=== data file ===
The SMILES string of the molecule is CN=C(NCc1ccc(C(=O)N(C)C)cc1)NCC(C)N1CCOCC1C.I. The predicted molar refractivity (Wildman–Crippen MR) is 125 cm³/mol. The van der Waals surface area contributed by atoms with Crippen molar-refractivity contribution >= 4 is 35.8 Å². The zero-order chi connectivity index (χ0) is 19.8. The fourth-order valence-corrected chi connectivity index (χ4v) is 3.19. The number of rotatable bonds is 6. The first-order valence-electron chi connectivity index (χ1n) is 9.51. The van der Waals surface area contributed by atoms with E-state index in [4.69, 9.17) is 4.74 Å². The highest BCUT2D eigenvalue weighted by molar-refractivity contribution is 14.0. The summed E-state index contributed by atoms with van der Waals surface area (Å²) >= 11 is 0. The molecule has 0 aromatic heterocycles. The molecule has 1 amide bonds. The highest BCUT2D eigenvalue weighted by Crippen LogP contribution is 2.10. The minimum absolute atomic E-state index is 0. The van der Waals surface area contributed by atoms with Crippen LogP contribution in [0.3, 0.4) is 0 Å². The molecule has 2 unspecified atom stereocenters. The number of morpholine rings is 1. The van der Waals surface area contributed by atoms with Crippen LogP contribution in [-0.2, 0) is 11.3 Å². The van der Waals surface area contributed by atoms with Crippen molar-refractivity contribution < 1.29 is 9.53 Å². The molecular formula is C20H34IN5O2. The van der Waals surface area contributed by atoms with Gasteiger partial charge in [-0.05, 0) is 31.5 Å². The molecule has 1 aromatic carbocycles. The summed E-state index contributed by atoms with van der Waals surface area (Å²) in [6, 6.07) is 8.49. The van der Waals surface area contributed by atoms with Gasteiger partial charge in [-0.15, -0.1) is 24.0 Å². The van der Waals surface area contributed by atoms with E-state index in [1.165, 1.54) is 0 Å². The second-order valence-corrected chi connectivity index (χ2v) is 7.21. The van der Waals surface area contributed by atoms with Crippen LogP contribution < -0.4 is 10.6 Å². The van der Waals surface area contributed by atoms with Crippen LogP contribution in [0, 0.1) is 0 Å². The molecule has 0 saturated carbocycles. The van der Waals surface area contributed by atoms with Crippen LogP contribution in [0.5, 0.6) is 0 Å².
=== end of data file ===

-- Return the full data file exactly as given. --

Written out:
The SMILES string of the molecule is CN=C(NCc1ccc(C(=O)N(C)C)cc1)NCC(C)N1CCOCC1C.I. The predicted molar refractivity (Wildman–Crippen MR) is 125 cm³/mol. The van der Waals surface area contributed by atoms with Crippen molar-refractivity contribution >= 4 is 35.8 Å². The zero-order chi connectivity index (χ0) is 19.8. The fourth-order valence-corrected chi connectivity index (χ4v) is 3.19. The number of rotatable bonds is 6. The first-order valence-electron chi connectivity index (χ1n) is 9.51. The van der Waals surface area contributed by atoms with E-state index in [4.69, 9.17) is 4.74 Å². The highest BCUT2D eigenvalue weighted by molar-refractivity contribution is 14.0. The summed E-state index contributed by atoms with van der Waals surface area (Å²) >= 11 is 0. The molecule has 0 aromatic heterocycles. The molecule has 1 amide bonds. The highest BCUT2D eigenvalue weighted by Crippen LogP contribution is 2.10. The minimum absolute atomic E-state index is 0. The van der Waals surface area contributed by atoms with Crippen LogP contribution in [0.3, 0.4) is 0 Å². The molecule has 2 unspecified atom stereocenters. The number of morpholine rings is 1. The van der Waals surface area contributed by atoms with Crippen LogP contribution in [-0.2, 0) is 11.3 Å². The van der Waals surface area contributed by atoms with Crippen molar-refractivity contribution < 1.29 is 9.53 Å². The molecular formula is C20H34IN5O2. The van der Waals surface area contributed by atoms with Gasteiger partial charge in [-0.05, 0) is 31.5 Å². The molecule has 1 aromatic carbocycles. The summed E-state index contributed by atoms with van der Waals surface area (Å²) in [6, 6.07) is 8.49. The van der Waals surface area contributed by atoms with Gasteiger partial charge in [-0.15, -0.1) is 24.0 Å². The van der Waals surface area contributed by atoms with E-state index in [1.165, 1.54) is 0 Å². The second-order valence-corrected chi connectivity index (χ2v) is 7.21. The van der Waals surface area contributed by atoms with Crippen LogP contribution < -0.4 is 10.6 Å². The van der Waals surface area contributed by atoms with Crippen LogP contribution in [0, 0.1) is 0 Å². The molecule has 0 saturated carbocycles. The van der Waals surface area contributed by atoms with Crippen LogP contribution in [0.5, 0.6) is 0 Å².